“My thesis was about how mothers influence their daughters academically and in their career progression, specifically the daughter who chooses to have a career or pursue her own level of self-defined success,” Aniqah explained. “My mother was respectful, calm, sweet and strong. She never said to me, ‘I want you to study’ or ‘I want you to stay home and raise your children.’ She was supportive no matter what I’d decided on or wanted out of life.”

For her research, she interviewed various women who defined success differently: one whose achievements was defined by her ability to raise her children; another who was the sole breadwinner and perceived success as being able to offer her family financial stability; and a woman who didn’t have a very good relationship with her mother growing up, yet viewed their relationship as something positive.

“The one thing that was constant, regardless of circumstance, was that when a mother exerts a positive influence, her daughter is able to achieve the same career progression as someone who is formally supported by an employer,” Aniqah noted. “With the support of her mother, a daughter is more able to overcome status quo issues or social and economic issues, racism, gender disparity – all the things that usually place women on an unequal footing.”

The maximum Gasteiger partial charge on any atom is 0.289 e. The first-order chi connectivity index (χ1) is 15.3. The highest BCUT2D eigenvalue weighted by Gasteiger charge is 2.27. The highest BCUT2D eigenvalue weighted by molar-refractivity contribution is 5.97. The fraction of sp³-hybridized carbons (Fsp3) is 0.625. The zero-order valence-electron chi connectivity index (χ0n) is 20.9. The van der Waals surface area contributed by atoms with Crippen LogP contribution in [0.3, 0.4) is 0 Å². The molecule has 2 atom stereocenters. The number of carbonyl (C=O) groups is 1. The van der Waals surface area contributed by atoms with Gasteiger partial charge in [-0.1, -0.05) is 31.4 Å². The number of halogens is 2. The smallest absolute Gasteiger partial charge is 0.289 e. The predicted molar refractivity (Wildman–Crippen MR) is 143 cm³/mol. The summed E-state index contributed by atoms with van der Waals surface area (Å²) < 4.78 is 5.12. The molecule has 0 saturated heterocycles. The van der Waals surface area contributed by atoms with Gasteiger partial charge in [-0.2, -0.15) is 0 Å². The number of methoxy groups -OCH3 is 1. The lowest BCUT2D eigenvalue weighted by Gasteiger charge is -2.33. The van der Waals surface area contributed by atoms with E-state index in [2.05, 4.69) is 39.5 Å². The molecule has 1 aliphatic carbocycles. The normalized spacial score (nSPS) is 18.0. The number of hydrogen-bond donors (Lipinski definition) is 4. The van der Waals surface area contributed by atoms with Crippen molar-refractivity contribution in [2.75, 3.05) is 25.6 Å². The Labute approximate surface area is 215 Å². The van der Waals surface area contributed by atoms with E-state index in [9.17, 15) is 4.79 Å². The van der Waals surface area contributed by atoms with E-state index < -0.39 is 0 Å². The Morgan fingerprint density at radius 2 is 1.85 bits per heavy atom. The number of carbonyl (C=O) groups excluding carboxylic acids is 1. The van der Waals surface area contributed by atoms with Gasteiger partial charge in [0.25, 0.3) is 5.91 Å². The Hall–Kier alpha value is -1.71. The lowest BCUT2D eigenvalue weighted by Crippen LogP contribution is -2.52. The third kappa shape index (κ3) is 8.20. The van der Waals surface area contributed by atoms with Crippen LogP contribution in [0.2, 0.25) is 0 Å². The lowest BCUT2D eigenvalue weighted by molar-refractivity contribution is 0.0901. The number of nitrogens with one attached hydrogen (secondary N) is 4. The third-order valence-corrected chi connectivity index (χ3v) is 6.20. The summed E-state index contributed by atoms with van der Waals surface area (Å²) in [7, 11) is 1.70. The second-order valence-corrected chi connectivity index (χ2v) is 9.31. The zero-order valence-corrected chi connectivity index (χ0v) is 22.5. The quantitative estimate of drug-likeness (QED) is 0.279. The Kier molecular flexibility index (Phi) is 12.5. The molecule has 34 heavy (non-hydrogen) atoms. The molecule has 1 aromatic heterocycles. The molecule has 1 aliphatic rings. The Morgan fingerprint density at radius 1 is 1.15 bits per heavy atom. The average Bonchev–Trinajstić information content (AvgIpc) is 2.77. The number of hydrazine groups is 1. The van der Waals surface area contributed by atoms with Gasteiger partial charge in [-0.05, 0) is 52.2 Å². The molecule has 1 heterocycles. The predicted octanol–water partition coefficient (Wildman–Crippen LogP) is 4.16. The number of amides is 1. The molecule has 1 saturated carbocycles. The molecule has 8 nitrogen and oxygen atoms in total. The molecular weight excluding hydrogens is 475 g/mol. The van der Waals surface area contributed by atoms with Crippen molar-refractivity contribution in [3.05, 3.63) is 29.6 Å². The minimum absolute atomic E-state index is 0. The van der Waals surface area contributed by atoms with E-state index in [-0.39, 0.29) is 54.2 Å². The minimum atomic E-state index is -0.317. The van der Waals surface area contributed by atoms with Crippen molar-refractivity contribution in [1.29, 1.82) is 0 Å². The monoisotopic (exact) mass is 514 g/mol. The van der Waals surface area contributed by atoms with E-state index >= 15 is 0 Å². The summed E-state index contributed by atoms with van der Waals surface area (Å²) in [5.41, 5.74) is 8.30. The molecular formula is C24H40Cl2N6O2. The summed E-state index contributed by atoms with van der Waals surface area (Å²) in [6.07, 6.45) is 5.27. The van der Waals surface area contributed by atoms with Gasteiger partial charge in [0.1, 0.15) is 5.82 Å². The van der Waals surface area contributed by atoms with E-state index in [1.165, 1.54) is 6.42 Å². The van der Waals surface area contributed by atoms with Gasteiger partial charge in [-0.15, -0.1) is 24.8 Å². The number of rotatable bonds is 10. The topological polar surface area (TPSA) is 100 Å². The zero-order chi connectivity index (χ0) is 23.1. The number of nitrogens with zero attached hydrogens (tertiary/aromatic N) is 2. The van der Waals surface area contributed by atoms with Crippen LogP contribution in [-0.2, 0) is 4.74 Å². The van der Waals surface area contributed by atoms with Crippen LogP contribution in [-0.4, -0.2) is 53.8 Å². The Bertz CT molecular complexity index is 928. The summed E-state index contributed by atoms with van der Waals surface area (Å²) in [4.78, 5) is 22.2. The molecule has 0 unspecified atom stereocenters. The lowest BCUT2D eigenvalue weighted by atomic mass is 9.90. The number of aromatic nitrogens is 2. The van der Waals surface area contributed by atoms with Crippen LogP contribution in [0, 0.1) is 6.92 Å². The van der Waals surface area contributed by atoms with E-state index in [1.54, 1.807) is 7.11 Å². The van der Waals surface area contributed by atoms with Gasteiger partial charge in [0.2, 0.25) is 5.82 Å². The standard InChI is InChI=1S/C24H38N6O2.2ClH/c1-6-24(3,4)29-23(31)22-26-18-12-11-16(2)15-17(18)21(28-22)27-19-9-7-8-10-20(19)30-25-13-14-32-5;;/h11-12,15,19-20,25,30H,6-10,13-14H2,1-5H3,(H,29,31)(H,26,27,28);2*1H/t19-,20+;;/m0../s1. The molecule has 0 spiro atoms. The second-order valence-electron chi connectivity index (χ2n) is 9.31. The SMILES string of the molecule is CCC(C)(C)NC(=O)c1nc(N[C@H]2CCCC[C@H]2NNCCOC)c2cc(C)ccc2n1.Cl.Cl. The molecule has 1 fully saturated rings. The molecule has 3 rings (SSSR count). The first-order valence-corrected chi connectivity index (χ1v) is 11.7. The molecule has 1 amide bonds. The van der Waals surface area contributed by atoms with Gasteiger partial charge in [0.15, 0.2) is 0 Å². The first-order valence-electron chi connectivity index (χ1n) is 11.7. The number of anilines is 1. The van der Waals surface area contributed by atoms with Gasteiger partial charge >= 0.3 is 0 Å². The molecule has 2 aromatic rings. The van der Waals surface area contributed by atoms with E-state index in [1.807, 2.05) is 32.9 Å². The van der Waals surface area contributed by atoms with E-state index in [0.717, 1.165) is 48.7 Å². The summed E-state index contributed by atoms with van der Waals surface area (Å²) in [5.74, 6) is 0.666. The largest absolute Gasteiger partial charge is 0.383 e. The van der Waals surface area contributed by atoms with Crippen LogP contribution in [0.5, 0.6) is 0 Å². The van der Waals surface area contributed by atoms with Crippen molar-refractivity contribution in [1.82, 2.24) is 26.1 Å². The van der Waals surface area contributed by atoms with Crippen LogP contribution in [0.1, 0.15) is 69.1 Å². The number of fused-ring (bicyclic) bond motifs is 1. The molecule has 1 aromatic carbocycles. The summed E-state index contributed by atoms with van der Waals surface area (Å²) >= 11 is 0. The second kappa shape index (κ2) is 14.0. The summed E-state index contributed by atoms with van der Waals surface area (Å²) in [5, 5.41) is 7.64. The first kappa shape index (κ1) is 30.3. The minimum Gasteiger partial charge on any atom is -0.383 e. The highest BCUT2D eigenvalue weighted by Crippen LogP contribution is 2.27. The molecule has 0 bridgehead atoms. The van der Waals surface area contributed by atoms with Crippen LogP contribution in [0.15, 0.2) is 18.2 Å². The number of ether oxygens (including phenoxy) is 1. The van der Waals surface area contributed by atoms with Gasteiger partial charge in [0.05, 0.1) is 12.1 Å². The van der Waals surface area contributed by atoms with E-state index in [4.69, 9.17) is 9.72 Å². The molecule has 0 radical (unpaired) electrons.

That finding was profound: “I think a lot of women would have guessed it, but I was fortunate enough to prove it.”

The mother of all challenges

Aniqah nonchalantly mentioned that she has always been studying something or other – and this is no exaggeration. After completing an undergraduate diploma in marketing at the Cape Peninsula University of Technology (CPUT), she did a BTech in Marketing, also at CPUT. Two years later, she obtained a degree in project management from Varsity College; this was followed by a postgraduate diploma from the UCT Graduate School of Business (UCT GSB), specialising in innovative leadership, and finally her EMBA.

So, what drives her? “In my professional capacity, I realised there was more to it than just specialising in a specific type of acumen,” Aniqah said. “It’s about learning how to expand on the skill set that I already have – how can I have a wider range of conversation, so that it’s not rooted specifically in what I know?”